Ilocos is also known for that roasted sticky rice cake called tupig, wrapped in I-need-someone-to-unwrap-it-for-me banana leaves. My favorite tupig are the ones with black lenga (sesame seeds) like this one, or the buttery kind like the ones from Irene’s in Currimao in this post. But there’s also this other tupig that has won a provincewide cook-off last year. I’ve tried it and excited to share it with you soon.
So, the photos will show you how the traditional tupig is made. Irene’s Native Delicacies is so conveniently located along the National Highway in Pias Norte. These ones are definitely special.
Here’s a tupig recipe if you are dying to have one and can’t travel to Ilocos. Maybe you can bake them instead.
Photographed by Blauearth © Blauearth™ All Rights Reserved 2009-2015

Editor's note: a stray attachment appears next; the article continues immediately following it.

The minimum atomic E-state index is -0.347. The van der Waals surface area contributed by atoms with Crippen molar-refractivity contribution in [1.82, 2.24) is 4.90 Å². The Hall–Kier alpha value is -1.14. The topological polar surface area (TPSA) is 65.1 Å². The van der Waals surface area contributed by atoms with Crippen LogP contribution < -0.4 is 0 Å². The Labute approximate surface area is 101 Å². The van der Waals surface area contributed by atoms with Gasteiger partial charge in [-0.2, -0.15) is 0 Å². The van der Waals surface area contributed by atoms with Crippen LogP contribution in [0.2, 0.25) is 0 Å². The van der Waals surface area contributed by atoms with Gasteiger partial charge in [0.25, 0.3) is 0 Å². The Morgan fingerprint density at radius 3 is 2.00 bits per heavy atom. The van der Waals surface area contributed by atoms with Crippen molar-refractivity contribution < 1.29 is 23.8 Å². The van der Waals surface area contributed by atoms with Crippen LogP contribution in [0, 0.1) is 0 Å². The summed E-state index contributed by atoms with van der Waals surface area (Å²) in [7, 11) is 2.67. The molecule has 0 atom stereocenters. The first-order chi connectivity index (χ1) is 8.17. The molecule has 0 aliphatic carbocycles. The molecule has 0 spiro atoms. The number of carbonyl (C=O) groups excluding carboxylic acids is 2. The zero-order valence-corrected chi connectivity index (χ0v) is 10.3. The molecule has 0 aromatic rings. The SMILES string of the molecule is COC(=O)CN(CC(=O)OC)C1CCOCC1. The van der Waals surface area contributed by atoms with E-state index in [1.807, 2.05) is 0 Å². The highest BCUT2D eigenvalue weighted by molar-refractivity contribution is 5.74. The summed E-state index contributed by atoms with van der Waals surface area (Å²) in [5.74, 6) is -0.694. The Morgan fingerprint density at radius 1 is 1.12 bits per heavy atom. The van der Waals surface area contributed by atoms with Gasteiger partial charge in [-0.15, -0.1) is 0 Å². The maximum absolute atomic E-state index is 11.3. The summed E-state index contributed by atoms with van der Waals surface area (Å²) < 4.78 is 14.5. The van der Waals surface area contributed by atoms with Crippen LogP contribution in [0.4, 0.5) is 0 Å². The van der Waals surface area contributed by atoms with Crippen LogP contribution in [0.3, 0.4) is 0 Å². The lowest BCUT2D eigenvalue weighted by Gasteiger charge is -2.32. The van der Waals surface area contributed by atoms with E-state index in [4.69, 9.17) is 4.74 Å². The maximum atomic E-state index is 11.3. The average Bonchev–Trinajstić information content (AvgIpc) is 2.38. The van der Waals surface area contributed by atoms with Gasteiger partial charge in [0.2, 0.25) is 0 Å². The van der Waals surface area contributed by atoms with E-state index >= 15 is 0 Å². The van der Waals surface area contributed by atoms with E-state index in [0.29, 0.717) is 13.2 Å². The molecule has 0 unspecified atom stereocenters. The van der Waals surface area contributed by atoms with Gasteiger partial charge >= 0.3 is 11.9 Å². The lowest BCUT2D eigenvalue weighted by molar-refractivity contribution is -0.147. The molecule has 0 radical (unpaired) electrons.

Apart from Christmas, All Saints’ Day and All Souls’ Day are the times of the year when we get to have a fling with tempting carb-rich native rice cakes. Besides being the home to the elegant Sta. Monica Church and remaining binakol-weavers in Ilocos Norte, the eastern town of Sarrat is also known for its delish patupat and tupig.
My in-laws (some visiting from Manila) bring the specially ordered kankanen from their suki (favorite maker) in Sarrat to the cemetery for us to enjoy while we catch up on each other. I had around ten of the patupat with that lovely shiny “nakilnet a diket.”
A personal favorite is tupig with toasted black sesame seeds. The Sarrat tupig had those black bits plus rich ladek (coconut paste) enveloped in sticky buttery goodness, just so wonderful!
What’s life without a few guilty pleasures?
Photographed by Blauearth © Blauearth™ All Rights Reserved 2009-2011